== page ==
Academic journal article Canadian Ethnic Studies Journal

Sense of Place and Mental Wellness of Visible Minority Immigrants in Hamilton, Ontario: Revelations from Key Informants

Academic journal article Canadian Ethnic Studies Journal

Sense of Place and Mental Wellness of Visible Minority Immigrants in Hamilton, Ontario: Revelations from Key Informants

Article excerpt


This paper explores key informants' revelations on immigrants' sense of place and mental wellness in Hamilton, Ontario, directed toward processes and programs that challenge belongingness and integration. Grounded in key informant interviews, our analysis underscores the importance of understanding immigrants' sense of community, belonging embedded in socioeconomic conditions, and implications on mental wellness. It is proposed that settlement service providers and other stakeholders adopt a broad and multifaceted approach that recognizes the importance of addressing immigrants' conditions in a holistic manner. This could be achieved by focusing on policies that affect all determinants of health (including mental health) through the integration of public policies into a comprehensive package of health improvement and promotion strategies, and should be incorporated into policies of health and health-related institutions for implementation.


Ce papier explore les indicateurs importants des revelations sur le sens du lieu et de la sante mentale a Hamilton, en Ontario, orientes vers des processus et des programmes qui remettent en question l'appartenance et l'integration. Fondee sur des entrevues avec indicateurs specifiques, notre analyse met en exergue l'importance de comprendre le sens de la communaute chez les immigrants, leur appartenance renforcee a des conditions socio-economiques, et leur implication dans la sante mentale. On propose ainsi que les pourvoyeurs des services d'etablissement et d'autres parties prenantes adoptent une approche plus globale et multiforme, qui reconnaisse l'importance d'aborder les conditions des immigrants de maniere holistique. Ceei pourrait etre fait en mettant l'accent sur les politiques qui affectent tous les determinants de la sante (y compris la sante mental), a travers l'integration des politiques publiques dans le dispositif global de l'amelioration de la sante et des promotions strategiques, et qui devraient etre incorporees dans les politiques de la sante ainsi que dans les institutions reliees a la sante pour leur realisation.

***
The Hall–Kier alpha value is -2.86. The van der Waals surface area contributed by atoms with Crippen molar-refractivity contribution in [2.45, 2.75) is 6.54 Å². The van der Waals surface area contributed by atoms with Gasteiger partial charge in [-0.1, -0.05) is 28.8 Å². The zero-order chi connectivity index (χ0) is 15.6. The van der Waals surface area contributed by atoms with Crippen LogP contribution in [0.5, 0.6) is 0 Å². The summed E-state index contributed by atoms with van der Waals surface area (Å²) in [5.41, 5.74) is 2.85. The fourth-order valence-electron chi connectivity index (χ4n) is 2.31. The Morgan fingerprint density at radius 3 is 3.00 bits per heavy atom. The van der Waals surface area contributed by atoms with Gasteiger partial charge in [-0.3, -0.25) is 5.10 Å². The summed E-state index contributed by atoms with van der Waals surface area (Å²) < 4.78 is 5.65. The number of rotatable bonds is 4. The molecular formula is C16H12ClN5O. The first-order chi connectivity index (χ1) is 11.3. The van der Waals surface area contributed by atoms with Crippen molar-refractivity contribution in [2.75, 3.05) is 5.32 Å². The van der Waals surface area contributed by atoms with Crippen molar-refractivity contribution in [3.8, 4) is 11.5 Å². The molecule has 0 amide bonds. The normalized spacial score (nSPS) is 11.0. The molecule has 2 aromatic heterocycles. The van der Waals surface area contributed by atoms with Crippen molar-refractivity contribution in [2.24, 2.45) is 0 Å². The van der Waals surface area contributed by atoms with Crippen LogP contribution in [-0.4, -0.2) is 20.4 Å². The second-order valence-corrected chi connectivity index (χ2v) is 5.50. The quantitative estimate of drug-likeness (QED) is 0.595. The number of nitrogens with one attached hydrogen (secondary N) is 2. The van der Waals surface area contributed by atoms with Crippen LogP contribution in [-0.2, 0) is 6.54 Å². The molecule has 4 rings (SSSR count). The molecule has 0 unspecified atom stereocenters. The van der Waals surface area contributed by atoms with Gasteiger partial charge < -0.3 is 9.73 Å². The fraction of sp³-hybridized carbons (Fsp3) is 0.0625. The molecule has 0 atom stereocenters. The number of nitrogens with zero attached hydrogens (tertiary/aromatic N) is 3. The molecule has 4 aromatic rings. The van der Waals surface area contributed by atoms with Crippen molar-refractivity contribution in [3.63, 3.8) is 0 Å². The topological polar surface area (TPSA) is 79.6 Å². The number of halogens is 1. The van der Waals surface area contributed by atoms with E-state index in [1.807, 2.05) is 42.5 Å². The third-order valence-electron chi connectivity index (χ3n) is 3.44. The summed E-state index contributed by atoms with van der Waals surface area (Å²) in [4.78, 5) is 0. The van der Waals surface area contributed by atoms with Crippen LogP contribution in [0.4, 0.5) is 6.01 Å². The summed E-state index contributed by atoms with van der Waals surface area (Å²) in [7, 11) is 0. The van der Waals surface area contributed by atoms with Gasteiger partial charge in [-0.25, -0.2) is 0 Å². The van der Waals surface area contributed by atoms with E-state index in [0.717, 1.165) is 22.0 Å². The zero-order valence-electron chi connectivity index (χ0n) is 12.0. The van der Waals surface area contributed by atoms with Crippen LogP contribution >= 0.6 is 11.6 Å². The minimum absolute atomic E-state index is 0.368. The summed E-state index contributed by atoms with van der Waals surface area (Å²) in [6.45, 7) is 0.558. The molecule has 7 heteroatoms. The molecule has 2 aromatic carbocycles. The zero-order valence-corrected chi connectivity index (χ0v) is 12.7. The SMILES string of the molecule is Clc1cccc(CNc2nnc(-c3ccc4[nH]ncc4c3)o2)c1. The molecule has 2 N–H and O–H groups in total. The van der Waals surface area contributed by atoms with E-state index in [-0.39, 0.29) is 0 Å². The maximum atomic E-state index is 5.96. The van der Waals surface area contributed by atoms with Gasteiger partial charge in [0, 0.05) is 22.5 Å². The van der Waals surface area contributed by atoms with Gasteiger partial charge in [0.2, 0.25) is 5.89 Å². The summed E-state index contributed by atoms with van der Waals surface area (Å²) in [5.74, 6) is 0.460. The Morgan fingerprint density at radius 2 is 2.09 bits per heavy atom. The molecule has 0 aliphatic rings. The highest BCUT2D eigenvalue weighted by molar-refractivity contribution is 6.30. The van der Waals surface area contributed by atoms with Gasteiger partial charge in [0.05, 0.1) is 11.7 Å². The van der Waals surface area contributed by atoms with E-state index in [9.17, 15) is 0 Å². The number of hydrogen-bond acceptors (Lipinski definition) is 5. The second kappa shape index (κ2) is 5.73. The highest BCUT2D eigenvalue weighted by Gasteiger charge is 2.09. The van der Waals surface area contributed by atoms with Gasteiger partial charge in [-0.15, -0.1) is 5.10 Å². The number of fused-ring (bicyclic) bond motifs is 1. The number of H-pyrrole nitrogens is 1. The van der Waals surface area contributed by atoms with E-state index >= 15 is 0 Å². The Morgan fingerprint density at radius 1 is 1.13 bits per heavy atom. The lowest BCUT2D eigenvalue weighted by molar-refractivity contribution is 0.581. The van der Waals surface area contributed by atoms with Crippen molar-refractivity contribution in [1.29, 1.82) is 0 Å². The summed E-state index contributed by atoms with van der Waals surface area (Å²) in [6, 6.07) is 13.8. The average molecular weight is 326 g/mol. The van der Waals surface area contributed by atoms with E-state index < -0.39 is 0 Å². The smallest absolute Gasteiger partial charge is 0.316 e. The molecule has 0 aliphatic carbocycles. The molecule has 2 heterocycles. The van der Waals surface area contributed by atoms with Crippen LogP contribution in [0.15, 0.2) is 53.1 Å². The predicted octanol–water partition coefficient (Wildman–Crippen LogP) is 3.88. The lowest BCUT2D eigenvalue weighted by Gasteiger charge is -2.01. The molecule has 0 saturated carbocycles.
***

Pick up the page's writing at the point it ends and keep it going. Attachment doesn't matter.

Like many developed nations, immigrants represent a significant proportion of the total population (approximately 20.6%) of Canada (Statistics Canada 2011). Immigrants go through rigorous health screening to ensure that they are healthy before they are admitted, with immigrants having a relative health advantage over the general population, a common phenomenon known as the 'healthy immigrant effect' (i.e., Ali 2002; McDonald and Kennedy 2004; Newbold and Danforth 2003). However, the health of immigrants has been observed to deteriorate within a few years of arriving in Canada, with the decline in immigrants' physical and mental health said to be the result of pre-migration, migration and post-migration stressors associated with acculturation, barriers to health care, and/or changing diets (Pumariega et al. 2005; Dean and Wilson 2010), suggesting that there are factors within the host society that negatively affect the health of immigrants (McDonald and Kennedy 2004; Newbold 2005; Ali 2002; Ng et al. 2005).

Most research on immigrants' health has focused on post-migration factors of health, presumably due to a lack of data on pre-migration and migration experiences of immigrants. While Canadian scholars have given considerable attention to immigrants' physical and mental health in the context of an increasing number of immigrants from non-traditional source countries and by examining themes such as the 'healthy immigrant effect' and acculturative stress (Newbold 2005; Ng and Omariba 2010; Khanlou 2009), it is only recently that researchers have begun to explore the relationship between sense of place (often referred to as sense of belonging, sense of community, community belonging, and/or place attachment) and its implication on mental wellness amongst immigrants (Williams and Kitchen 2012; Kitchen et al. …

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